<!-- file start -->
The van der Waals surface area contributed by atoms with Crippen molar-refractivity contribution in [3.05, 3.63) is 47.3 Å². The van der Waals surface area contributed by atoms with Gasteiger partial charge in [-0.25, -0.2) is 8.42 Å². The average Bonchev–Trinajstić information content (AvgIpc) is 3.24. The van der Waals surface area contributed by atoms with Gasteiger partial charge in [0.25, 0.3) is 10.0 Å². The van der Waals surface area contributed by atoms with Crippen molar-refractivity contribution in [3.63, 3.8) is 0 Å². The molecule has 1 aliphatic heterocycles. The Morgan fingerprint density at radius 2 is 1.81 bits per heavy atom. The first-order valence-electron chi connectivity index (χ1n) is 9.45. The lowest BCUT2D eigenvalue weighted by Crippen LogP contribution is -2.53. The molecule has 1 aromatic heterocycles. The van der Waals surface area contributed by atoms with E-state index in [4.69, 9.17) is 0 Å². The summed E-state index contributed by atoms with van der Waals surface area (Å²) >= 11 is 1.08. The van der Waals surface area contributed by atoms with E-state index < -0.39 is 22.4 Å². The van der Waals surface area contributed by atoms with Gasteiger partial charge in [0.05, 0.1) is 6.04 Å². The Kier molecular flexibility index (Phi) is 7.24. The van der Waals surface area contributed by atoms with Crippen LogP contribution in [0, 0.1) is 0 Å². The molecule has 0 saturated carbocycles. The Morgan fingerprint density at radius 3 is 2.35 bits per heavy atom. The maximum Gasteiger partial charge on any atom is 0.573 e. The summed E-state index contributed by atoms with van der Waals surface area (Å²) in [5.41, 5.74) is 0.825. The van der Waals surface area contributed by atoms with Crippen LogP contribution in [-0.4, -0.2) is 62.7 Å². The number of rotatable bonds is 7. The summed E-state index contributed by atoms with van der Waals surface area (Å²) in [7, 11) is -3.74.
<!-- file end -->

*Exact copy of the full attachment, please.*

The van der Waals surface area contributed by atoms with Crippen molar-refractivity contribution in [3.05, 3.63) is 47.3 Å². The van der Waals surface area contributed by atoms with Gasteiger partial charge in [-0.25, -0.2) is 8.42 Å². The average Bonchev–Trinajstić information content (AvgIpc) is 3.24. The van der Waals surface area contributed by atoms with Gasteiger partial charge in [0.25, 0.3) is 10.0 Å². The van der Waals surface area contributed by atoms with Crippen molar-refractivity contribution in [3.63, 3.8) is 0 Å². The molecule has 1 aliphatic heterocycles. The Morgan fingerprint density at radius 2 is 1.81 bits per heavy atom. The first-order valence-electron chi connectivity index (χ1n) is 9.45. The lowest BCUT2D eigenvalue weighted by Crippen LogP contribution is -2.53. The molecule has 1 aromatic heterocycles. The van der Waals surface area contributed by atoms with E-state index in [4.69, 9.17) is 0 Å². The summed E-state index contributed by atoms with van der Waals surface area (Å²) >= 11 is 1.08. The van der Waals surface area contributed by atoms with E-state index < -0.39 is 22.4 Å². The van der Waals surface area contributed by atoms with Gasteiger partial charge in [0.05, 0.1) is 6.04 Å². The Kier molecular flexibility index (Phi) is 7.24. The van der Waals surface area contributed by atoms with Crippen LogP contribution in [0, 0.1) is 0 Å². The molecule has 0 saturated carbocycles. The Morgan fingerprint density at radius 3 is 2.35 bits per heavy atom. The maximum Gasteiger partial charge on any atom is 0.573 e. The summed E-state index contributed by atoms with van der Waals surface area (Å²) in [5.41, 5.74) is 0.825. The van der Waals surface area contributed by atoms with Crippen LogP contribution in [-0.4, -0.2) is 62.7 Å². The number of rotatable bonds is 7. The summed E-state index contributed by atoms with van der Waals surface area (Å²) in [7, 11) is -3.74.